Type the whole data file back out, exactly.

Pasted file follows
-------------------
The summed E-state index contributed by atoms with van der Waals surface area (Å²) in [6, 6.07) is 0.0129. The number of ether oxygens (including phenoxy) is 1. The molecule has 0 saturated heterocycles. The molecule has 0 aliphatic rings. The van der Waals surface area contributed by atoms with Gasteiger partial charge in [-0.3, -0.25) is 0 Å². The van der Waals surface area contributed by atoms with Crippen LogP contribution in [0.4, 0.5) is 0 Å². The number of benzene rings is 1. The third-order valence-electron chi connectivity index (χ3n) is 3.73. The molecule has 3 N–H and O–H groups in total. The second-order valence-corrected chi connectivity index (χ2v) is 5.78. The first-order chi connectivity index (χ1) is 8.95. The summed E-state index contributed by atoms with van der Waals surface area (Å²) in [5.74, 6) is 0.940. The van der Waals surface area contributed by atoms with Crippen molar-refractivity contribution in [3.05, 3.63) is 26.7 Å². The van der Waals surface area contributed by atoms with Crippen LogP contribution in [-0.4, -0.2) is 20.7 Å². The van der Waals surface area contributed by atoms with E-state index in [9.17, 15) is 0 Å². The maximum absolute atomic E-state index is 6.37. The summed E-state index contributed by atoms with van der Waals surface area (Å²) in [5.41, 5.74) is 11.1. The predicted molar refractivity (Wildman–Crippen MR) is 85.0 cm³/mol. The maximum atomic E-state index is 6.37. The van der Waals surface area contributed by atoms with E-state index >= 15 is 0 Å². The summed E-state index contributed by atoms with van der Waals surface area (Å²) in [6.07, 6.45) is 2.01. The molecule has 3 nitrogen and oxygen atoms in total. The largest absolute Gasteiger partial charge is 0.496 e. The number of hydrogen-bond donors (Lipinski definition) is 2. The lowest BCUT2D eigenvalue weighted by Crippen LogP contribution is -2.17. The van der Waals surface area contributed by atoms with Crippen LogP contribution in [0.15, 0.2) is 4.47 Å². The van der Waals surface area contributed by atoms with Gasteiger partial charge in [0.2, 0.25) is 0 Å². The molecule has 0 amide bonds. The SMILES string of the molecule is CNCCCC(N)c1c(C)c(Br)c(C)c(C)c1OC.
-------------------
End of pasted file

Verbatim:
The summed E-state index contributed by atoms with van der Waals surface area (Å²) in [6, 6.07) is 0.0129. The number of ether oxygens (including phenoxy) is 1. The molecule has 0 saturated heterocycles. The molecule has 0 aliphatic rings. The van der Waals surface area contributed by atoms with Gasteiger partial charge in [-0.3, -0.25) is 0 Å². The van der Waals surface area contributed by atoms with Crippen LogP contribution in [0.4, 0.5) is 0 Å². The number of benzene rings is 1. The third-order valence-electron chi connectivity index (χ3n) is 3.73. The molecule has 3 N–H and O–H groups in total. The second-order valence-corrected chi connectivity index (χ2v) is 5.78. The first-order chi connectivity index (χ1) is 8.95. The summed E-state index contributed by atoms with van der Waals surface area (Å²) in [5.74, 6) is 0.940. The van der Waals surface area contributed by atoms with Crippen molar-refractivity contribution in [3.05, 3.63) is 26.7 Å². The van der Waals surface area contributed by atoms with Crippen LogP contribution in [-0.4, -0.2) is 20.7 Å². The van der Waals surface area contributed by atoms with E-state index in [9.17, 15) is 0 Å². The maximum absolute atomic E-state index is 6.37. The summed E-state index contributed by atoms with van der Waals surface area (Å²) in [5.41, 5.74) is 11.1. The predicted molar refractivity (Wildman–Crippen MR) is 85.0 cm³/mol. The maximum atomic E-state index is 6.37. The van der Waals surface area contributed by atoms with E-state index >= 15 is 0 Å². The summed E-state index contributed by atoms with van der Waals surface area (Å²) in [6.07, 6.45) is 2.01. The molecule has 3 nitrogen and oxygen atoms in total. The largest absolute Gasteiger partial charge is 0.496 e. The number of hydrogen-bond donors (Lipinski definition) is 2. The lowest BCUT2D eigenvalue weighted by Crippen LogP contribution is -2.17. The van der Waals surface area contributed by atoms with Crippen LogP contribution in [0.15, 0.2) is 4.47 Å². The van der Waals surface area contributed by atoms with Gasteiger partial charge in [0.2, 0.25) is 0 Å². The molecule has 0 amide bonds. The SMILES string of the molecule is CNCCCC(N)c1c(C)c(Br)c(C)c(C)c1OC.